Learning Harvey’s lessons – Get your family hurricane prepared today with the right hurricane preparation supplies and an easy checklist.
In the aftermath of the devastation of Hurricane Harvey, we’ve all been given a stern reminder that disasters can happen and their effect can be shattering. Thousands found themselves trapped by incredible floodwaters even after enduring the initial storm. Tens of thousands have lost their homes, and tens of thousands more have significant damage. I have been in many hurricanes and many have resulted in loss of a home. You can read my personal hurricane perspective here. In the wake of such a vivid reminder, we can all work to prepare ourselves for the next storm, regardless of where we live. In the US, pretty much all of us are vulnerable to some type of significant weather event, be it hurricanes, tornadoes, blizzards, earthquakes or more. Getting prepared in advance can dramatically change your family’s storm story.
As we’re in the throes of hurricane season, here are some tips to help you prepare your family from these looming threats. As I write, another huge hurricane is gathering strength and looks likely to hit the Eastern US. Don’t wait. Get ready today.
Know the hazards of a Hurricane
If you’ve never experienced a hurricane in your area, it can be confusing as to what you’re preparing to defend yourself against. In general, according to the National Weather Service, the threats during a hurricane stem from storm surge, heavy rains, and extreme winds. Hurricanes can also spur tornadoes as they hit land, trigger rip currents, erode beaches and pose serious threats for boats on the water.
Storm surge is the rapid rise of water associated with the strong winds of the storm. This surge of water can travel several miles inland and is often the cause of most danger during the storm. Heavy rains, coupled with storm surge cause intense and rapid flooding – often at an alarming and surprising rate. Flood waters often take several days to recede and affect inland areas significantly.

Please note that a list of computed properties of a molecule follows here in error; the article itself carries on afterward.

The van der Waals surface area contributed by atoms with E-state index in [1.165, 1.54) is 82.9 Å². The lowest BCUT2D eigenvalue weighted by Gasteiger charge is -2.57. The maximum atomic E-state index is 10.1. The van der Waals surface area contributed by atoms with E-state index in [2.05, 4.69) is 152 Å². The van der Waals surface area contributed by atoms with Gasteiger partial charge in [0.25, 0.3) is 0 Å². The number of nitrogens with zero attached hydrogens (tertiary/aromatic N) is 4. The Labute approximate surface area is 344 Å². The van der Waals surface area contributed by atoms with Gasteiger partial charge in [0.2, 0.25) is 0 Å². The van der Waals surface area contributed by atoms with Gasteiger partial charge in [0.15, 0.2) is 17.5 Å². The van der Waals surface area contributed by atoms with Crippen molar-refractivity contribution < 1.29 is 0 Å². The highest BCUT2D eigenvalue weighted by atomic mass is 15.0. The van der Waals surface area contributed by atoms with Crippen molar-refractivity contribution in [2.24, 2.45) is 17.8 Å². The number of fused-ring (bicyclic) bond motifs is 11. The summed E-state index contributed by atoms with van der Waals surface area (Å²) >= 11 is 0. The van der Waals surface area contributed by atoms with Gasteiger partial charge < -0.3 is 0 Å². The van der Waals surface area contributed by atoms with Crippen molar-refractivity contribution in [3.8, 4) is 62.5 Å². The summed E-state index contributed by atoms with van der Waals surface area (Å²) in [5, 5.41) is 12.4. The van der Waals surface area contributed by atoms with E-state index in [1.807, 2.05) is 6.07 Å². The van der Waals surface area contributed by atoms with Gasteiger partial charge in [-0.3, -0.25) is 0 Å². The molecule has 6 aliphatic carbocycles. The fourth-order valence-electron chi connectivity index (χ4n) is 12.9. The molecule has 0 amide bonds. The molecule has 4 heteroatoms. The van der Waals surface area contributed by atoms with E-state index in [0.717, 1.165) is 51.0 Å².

The intense winds from hurricanes wreak havoc on trees, buildings – virtually anything in the storm’s path. Roofs, shutters, outbuildings, landscaping and even vehicles can be seriously affected by strong winds. As you might imagine, there are significant threats associated with a hurricane, and you’ll need to be ready.
Have a Hurricane Evacuation Plan
Without a clear plan, it’s unlikely you’ll endure a storm as well as you could. In the panic of the time threat of the storm, it may not be possible to get organized so you should work on this plan well in advance of any danger.
Your hurricane preparation plan should include evacuation plans for everyone in your household. Who is responsible for bringing what? How will you evacuate pets? How will you evacuate if not all family members are at home when the evacuation notice is issued? Develop answers to these questions and more.
You should also have a physical map with marked evaluation routes for your area in the event your cell phone, or GPS isn’t operational.
Have a family meeting to discuss your emergency plan and practice regularly, especially if you have younger children who made need several reminders and are likely to be anxious at the onset of the storm. Understanding hurricanes can help young children not be afraid.
Gathering Hurricane Evacuation Supplies
Once you have a plan in place, you’ll need to put together an emergency preparedness kit. There are lots of recommendations as to what to include in your plan, but at a minimum the CDC suggests you will need:
- Adequate non-perishable food – Remember also to include utensils you might need to open cans, dish up foods, and eat. You wouldn’t want a healthy stock of perishable foods only to learn you forgot to include a can opener!
- Clean water – Store 3-5 gallons of water per person and 1 – 2 gallons per pet. This should last you 3 – 5 days.
- Health supplies – Have a well-stocked first aid kit, over-the-counter and prescription medications, and other medical supplies you may need. Also, remember batteries for hearing aids and insulin pumps or other medical devices.